The first full day we were in town, we decided to check out some local caves, with the help of a storytelling taxi driver named Edward. Edward, as far as we could tell, is a kingpin in the region. While we were with him, he got several calls trying to persuade him to be the director of the taxi driver association and he was summoned to his village for a meeting about building a long house in hopes of encouraging tourism to their part of the island. He’s in search of a gong for said longhouse and can retell the history of the island, from the original tribes to the white rajas to today’s present day politics in which Kuching has two mayors, splitting the town in half but creating a healthy competition that keeps it clean and safe. He’s got a lot of pans in the fire. Edward has info and he’ll share it with you, doling it out as appropriate. (Sorry, no orangutan stories on Saturday since those are for Monday morning on the way to the reserve. Patience, my friends. Let’s talk about coconuts and crocodiles instead.)

Edward took us to two caves: Fairy Cave and Windy Cave. Neither was appropriately named. Fairy Cave, while gorgeous, had neither fairies nor anything resembling them, but it did have beautiful cliff faces covered in moss and ivy and a natural skylight from which streamed mote-filled light. At times, we were the only people in the entire cave. It was amazing! (It was also a bit death defying, when it came to climbing down the narrow staircase, in the dark, under a low overhang, to get back out of the cave after our explorations.) And Windy Cave was not so windy. It should have been called Batty Cave. I’ve honestly never seen so many bats in one place in my life. Hundreds. Thousands. Maybe even hundreds of thousands. When we walked into the cavern entrance, it was the pitch blackness that struck first, but rather the sound: high-pitched squeaks- everywhere. It was incredibly loud as the little critters used their echolocation to find their way around the kilometer long cave. With flashlights (torches, in local parlance) in hand, we ventured forth, avoiding piles of guano on the walkway and making sure to keep our mouths closed when we looked up. There were big bats, medium bats and baby bats. It was a regular Goldilocks story in there!  (That sound you hear in the video? BATS!)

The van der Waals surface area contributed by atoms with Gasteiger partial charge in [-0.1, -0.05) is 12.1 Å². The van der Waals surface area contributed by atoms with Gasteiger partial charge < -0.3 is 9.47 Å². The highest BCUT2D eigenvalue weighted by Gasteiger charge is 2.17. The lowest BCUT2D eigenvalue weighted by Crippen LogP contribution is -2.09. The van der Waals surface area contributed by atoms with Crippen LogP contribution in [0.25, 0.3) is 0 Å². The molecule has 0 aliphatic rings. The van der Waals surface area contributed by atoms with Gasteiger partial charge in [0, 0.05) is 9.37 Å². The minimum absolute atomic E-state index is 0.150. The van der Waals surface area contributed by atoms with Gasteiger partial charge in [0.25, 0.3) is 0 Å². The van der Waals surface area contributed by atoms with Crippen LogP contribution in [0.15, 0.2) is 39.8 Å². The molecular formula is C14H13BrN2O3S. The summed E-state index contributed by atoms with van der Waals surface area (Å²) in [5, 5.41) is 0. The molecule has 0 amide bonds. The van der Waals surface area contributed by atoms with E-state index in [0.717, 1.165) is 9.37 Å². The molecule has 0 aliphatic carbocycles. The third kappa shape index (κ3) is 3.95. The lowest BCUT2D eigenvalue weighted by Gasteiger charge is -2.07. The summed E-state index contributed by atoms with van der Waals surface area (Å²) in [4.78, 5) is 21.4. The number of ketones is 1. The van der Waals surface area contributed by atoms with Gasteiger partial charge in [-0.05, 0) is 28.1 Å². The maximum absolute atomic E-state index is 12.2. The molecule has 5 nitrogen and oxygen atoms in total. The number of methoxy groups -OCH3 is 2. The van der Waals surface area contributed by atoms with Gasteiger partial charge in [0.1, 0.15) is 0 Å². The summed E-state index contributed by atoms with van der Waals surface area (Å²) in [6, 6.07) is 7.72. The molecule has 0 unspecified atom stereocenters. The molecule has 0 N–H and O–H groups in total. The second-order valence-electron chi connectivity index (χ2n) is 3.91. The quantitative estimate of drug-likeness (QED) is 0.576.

Oh, and it was a wee bit sweaty as well. Imagine heat, humidity and an enclosed space. And the thing is, I’m not a sweaty person. Or at least, I didn’t think I was. But after climbing the stairs to the entrance of Fairy Cave, which sits halfway up a mountainside and then going in to discover much more climbing in my future, it was more than glistening going on. Then, Windy Cave had less wind than its name would imply, creating a rather stifling environment, great for creatures of the night, but not as conducive to this girl from the desert of southern Idaho. The advantage to my double-layered tank tops for the day was the inside one could soak up the sweat while I used the outside one to wipe my forehead.

It may not be pretty, but all the dripping was worth the sights.

On the way back to town, Edward informed us we should eat dinner at TopSpot, a huge outdoor hawker stall arena set up on the top of a parking garage. It may not sound glamorous, but it was actually a pretty cool venue and Thad ate his weight in seafood, which means it was a win for him! Dinner and icy cold pineapple juice under the warm Malaysian sky was a pretty perfect end to our first day in Kuching.

Stay tuned for day two, in which I (remember: non-athletic, pretty wimpy and definitely not outdoorsy me- hiking in a humid rainforest where half of the living things want to kill you) go hiking in a rainforest..